At the new LA Crawfish on Richmond—the first restaurant of its kind inside the Loop—the crawfish and the buttery seasonings are mixed together in a clear plastic bag. I got the “spicy” heat level and a combo of garlic butter and Cajun flavoring on mine—they were much more flavorful than the watery ones you get at many Cajun restaurants: a coating of cayenne and garlic stuck to the tail meat, and the butter dip added a richness that made them taste like little lobsters.
Related: Vietnamese-Style Crawfish Near You
There are delicious Vietnamese crawfish joints all over town. Here are ten of them.
As I dug in, I noticed four businessmen in dress shirts and ties preparing to begin their lunch. One guy glanced over at me and noticed my stylish attire, then went up the counter and requested a plastic bib of his own. Vietnamese crawfish aren’t only messy, they’re so spicy that some customers wear plastic gloves for protection.
The crawdads here taste just like the ones served at the original LA Crawfish (this LA stands for Louisiana, not Los Angeles) inside 99 Ranch Market, but the clientele is different. Sitting around the picnic tables in the corrugated-tin dining room decked out with neon beer signs sat the most diverse crowd I’d ever seen at a crawfish shack, all swabbing their greasy lips and orange fingers with rolls and rolls of paper towels. The Vietnamese crawfish craze, which has taken off in Asian communities in Atlanta, Boston, and many California cities, has gone mainstream here in Houston—which makes sense. It started here, after all. But not everyone knows that.
Back in 2008, I was perplexed by a Los Angeles Times story that claimed the trend began with the Boiling Crab restaurant, which opened in Orange Country in 2004. My earliest memory of Vietnamese crawfish goes all the way back to 2002, when I wrote a story about the Hong Kong City Mall, where, to this day on Saturday afternoons during crawfish season, long tables in the middle of the food court are topped with mountains of crawfish and large groups of mostly Vietnamese diners sit around eating mudbugs, drinking beer, telling jokes, and whiling away the afternoon.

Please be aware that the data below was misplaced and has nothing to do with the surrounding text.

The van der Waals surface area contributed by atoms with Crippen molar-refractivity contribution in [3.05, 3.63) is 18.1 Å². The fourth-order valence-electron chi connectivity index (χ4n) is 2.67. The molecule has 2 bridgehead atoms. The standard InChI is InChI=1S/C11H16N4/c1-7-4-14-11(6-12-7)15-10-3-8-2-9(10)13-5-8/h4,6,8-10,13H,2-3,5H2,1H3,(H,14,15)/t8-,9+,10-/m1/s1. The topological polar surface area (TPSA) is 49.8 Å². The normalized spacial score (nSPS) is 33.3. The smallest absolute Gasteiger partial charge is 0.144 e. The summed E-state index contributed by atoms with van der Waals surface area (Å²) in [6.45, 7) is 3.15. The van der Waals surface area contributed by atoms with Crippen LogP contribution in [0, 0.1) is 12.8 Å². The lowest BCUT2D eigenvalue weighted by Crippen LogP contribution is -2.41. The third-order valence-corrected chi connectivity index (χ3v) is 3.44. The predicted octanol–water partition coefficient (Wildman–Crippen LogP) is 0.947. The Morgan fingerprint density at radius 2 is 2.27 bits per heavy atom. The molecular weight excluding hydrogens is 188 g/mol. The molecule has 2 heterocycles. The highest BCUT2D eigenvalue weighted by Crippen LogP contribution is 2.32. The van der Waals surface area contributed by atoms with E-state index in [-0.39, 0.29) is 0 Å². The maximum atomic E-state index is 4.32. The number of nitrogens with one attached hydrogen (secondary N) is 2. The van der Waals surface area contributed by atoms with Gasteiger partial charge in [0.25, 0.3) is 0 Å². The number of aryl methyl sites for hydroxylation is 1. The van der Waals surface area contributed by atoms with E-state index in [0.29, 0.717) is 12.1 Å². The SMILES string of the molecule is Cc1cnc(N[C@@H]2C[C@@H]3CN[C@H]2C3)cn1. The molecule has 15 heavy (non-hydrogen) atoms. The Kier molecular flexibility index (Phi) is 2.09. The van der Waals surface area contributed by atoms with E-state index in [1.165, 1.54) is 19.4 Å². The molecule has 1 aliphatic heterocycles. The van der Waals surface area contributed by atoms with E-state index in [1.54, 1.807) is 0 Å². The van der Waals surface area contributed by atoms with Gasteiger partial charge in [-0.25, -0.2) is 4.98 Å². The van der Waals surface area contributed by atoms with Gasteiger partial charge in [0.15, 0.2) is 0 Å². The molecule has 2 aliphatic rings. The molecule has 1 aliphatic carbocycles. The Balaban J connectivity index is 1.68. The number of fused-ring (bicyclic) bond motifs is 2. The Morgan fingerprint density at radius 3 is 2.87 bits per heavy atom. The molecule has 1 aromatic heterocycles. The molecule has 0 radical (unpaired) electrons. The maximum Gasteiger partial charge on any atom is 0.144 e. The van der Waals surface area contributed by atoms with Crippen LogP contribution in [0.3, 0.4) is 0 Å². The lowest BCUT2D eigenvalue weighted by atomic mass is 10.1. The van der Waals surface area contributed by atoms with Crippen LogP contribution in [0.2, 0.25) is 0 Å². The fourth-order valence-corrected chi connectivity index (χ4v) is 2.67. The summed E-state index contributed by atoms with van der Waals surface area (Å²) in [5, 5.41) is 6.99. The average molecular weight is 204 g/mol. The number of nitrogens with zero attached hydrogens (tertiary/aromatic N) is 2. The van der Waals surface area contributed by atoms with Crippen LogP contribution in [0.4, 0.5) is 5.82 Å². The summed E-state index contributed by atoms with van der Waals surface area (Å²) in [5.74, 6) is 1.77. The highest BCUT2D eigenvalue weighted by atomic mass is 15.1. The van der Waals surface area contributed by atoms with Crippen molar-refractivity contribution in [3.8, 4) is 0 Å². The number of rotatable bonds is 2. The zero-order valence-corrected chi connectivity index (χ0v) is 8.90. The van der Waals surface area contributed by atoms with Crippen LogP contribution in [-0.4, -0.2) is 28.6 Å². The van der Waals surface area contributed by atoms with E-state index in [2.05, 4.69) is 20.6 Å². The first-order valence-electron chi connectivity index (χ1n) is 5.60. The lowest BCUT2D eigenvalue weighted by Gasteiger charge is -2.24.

Two stalls in the food court, one called Crawfish & Beignets, the other Lucky Number 9, sell boiled crawfish by the pound and have condiment stations where diners create elaborate dipping sauces. On my first visit, when I asked for beignets at Crawfish & Beignets, the lady behind the cash register, Louisiana transplant Maria Tran, told me she no longer sold beignets, gumbo, or anything else on the menu, because nobody ordered it. The only food for sale was crawfish by the pound with optional corn and potatoes.
Those aren’t the only Vietnamese crawfish outlets that were already here in 2002, either. There’s also Cajun Corner in Alief, where the original owner, Quon Nguyen, sold crawfish fried rice and Vietnamese noodle soups along with the boiled crawfish. When Nguyen told me she’d worked in a restaurant in Louisiana before she moved to Houston, I thought she meant she worked in a Vietnamese crawfish restaurant there. Recently, however, I called up a few Louisiana food writers to ask them about it, and they all said they knew about the Vietnamese crawfish restaurants opening around the country but had never seen such a place in the Pelican State.
“I have been waiting for a decade for the first Vietnamese crawfish restaurant to open in Louisiana,” said New Orleans food writer and historian Rien Fertel, “but it hasn’t happened—as far as I know.” Which means that the Vietnamese crawfish restaurant phenomenon started here in Houston, the city where food trends from all over the planet learn to adapt to American retail reality. When the Louisiana crawfish boil met the Chinatown strip-center restaurant, a new, easily cloned hybrid was born.
How to Eat Vietnamese Crawfish
Crawfish are best from March to July, so this month is the peak of the season. To eat your mudbugs Vietnamese-style, follow these easy steps:
Vietnamese crawfish is spicier and a lot more flavorful than the Cajun variety. The liquid is usually old-fashioned Cajun boil, with lemongrass stalks and other aromatics added in. But it’s the Vietnamese preoccupation with sauces and flavorings that really distinguishes it. Back in 2002, at Cajun Corner and at the food court of Hong Kong City Mall, I was fascinated to watch Vietnamese customers create their own dips. I’d eaten a lot of crawfish in Louisiana, but I’d never seen anyone dunking them in anything. At the Vietnamese joints, some customers used lime wedges, salt, and pepper mix to make the traditional Vietnamese dip called muoi tieu chanh. But the kids more often used squeeze bottles of ketchup and mayonnaise, Louisiana hot sauce, and ground cayenne to make a hellish sort of cocktail sauce. And that was only the beginning.
Vietnamese crawfish continued to evolve. At Hank’s Cajun Crawfish on Bellaire, owner Tony Bu put the crawfish in clear plastic bags and tossed them with hot margarine flavored with lots of dehydrated garlic and additional spices of your choice, a preparation that may have started in California at the Boiling Crab back in 2004. A few years later, Trong Nguyen, owner of Houston’s Crawfish & Noodles, upped the ante by using expensive French butter and fresh garlic. Today, Cajun Kitchen in Bellaire Chinatown is taking the trend to another level by offering crawfish cooked in exotic Thai seasonings.
Houston has become a hotbed for new food trends because the city’s cheap retail space makes it easy for small operators to try something new—and because adventurous diners are eager to devour any sort of deliciousness from any corner of the globe. The wilder, the better.